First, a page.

AskDefine | Define thalidomide

Dictionary Definition

thalidomide n : a sedative and hypnotic drug; withdrawn from sale after discovered to cause severe birth defects because it inhibits angiogenesis

User Contributed Dictionary

English

Noun

  1. A drug that was sold during the late 1950s and 1960s as a sleeping aid, and to pregnant women as an antiemetic to combat morning sickness and other symptoms, but was withdrawn because it was believed to cause severe birth defects.

Extensive Definition

Thalidomide is a sedative-hypnotic, and multiple myeloma medication. The drug is a potent teratogen in white New Zealand rabbits at 25 to 300 times the recommended human dose, some non-human primates at ten times the recommended dose; most breeds of mice and rats are extremely resistant to thalidomide teratogenesis. It was proven teratogenic in humans who ingested the drug during their first trimester of pregnancy at the normally prescribed dose: this means that severe birth defects may result if the drug is taken during pregnancy .
Thalidomide, 2-(2,6-dioxopiperidin-3-yl)-1H-isoindole-1,3(2H)-dione, was developed by German pharmaceutical company Grünenthal. It was sold from 1957 to 1961 in almost 50 countries under at least 40 names, including Distaval, Talimol, Nibrol, Sedimide, Quietoplex, Contergan, Neurosedyn, and Softenon. Thalidomide was chiefly sold and prescribed during the late 1950s and early 1960s to pregnant women, as an antiemetic to combat morning sickness and as an aid to help them sleep. Before its release, inadequate tests were performed to assess the drug's safety, with catastrophic results for the children of women who had taken thalidomide during their pregnancies.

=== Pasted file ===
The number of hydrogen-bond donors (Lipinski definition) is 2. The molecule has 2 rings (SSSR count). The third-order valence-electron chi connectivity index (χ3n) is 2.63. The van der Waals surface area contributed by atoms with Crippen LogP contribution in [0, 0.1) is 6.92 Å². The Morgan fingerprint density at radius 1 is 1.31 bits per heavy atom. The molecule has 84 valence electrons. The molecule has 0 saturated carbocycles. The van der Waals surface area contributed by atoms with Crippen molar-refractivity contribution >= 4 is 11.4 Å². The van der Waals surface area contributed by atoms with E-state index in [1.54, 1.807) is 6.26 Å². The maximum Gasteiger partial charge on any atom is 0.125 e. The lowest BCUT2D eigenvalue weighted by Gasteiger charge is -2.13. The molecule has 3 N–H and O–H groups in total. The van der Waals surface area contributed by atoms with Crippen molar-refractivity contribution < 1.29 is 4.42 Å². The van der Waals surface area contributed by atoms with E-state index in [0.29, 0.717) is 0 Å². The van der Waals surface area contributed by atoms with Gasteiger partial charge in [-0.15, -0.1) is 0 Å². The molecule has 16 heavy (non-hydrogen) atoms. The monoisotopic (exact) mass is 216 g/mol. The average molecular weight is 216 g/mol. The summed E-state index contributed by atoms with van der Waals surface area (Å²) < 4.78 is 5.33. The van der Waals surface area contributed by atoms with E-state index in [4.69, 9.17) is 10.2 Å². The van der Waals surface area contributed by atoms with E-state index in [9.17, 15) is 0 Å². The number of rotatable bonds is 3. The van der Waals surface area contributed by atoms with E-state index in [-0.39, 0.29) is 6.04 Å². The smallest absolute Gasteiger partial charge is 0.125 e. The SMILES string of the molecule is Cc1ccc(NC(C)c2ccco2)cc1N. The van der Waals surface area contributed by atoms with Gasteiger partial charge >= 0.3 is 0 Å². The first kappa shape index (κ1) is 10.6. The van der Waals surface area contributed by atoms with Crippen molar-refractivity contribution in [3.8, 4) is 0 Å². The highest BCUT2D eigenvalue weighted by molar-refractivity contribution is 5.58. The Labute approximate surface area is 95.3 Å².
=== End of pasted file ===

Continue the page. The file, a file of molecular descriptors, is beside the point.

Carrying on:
From 1956 to 1962, approximately 10,000 children were born with severe malformities, including phocomelia, because their mothers had taken thalidomide during pregnancy. In 1962, in reaction to the tragedy, the United States Congress enacted laws requiring tests for safety during pregnancy before a drug can receive approval for sale in the U.S. Other countries enacted similar legislation, and thalidomide was not prescribed or sold for decades.
Researchers, however, continued to work with the drug. Soon after its banishment, an Israeli doctor discovered anti-inflammatory effects of thalidomide and began to look for uses of the medication despite its teratogenic effects. He found that patients with erythema nodosum leprosum, a painful skin condition associated with leprosy, experienced relief of their pain by taking thalidomide. Further work conducted in 1991 by Dr. Gilla Kaplan at Rockefeller University in New York City showed that thalidomide worked in leprosy by inhibiting tumor necrosis factor alpha. Kaplan partnered with Celgene Corporation to further develop the potential for thalidomide. Subsequent research has shown that it is effective in multiple myeloma, and it was approved by the FDA for use in this malignancy. The FDA has also since approved the drug's use in the treatment of erythema nodosum leprosum. There are studies underway to determine the drug's effects on arachnoiditis and several types of cancers. However, physicians and patients alike must go through a special process to prescribe and receive thalidomide (S.T.E.P.S and RevAssist) to ensure no more children are born with birth defects traceable to the medication. Celgene Corporation has also developed analogues to thalidomide, such as lenalidomide, that are substantially more powerful and have fewer side effects - except for greater myelosuppression.

History

A German pharmaceutical company, Chemie Grünenthal at Stolberg, synthesized thalidomide in West Germany in 1953. It had accidentally been discovered during a search for cheap antibiotics, but was soon marketed with little evidence as a sedative.

Thalidomide today

FDA approval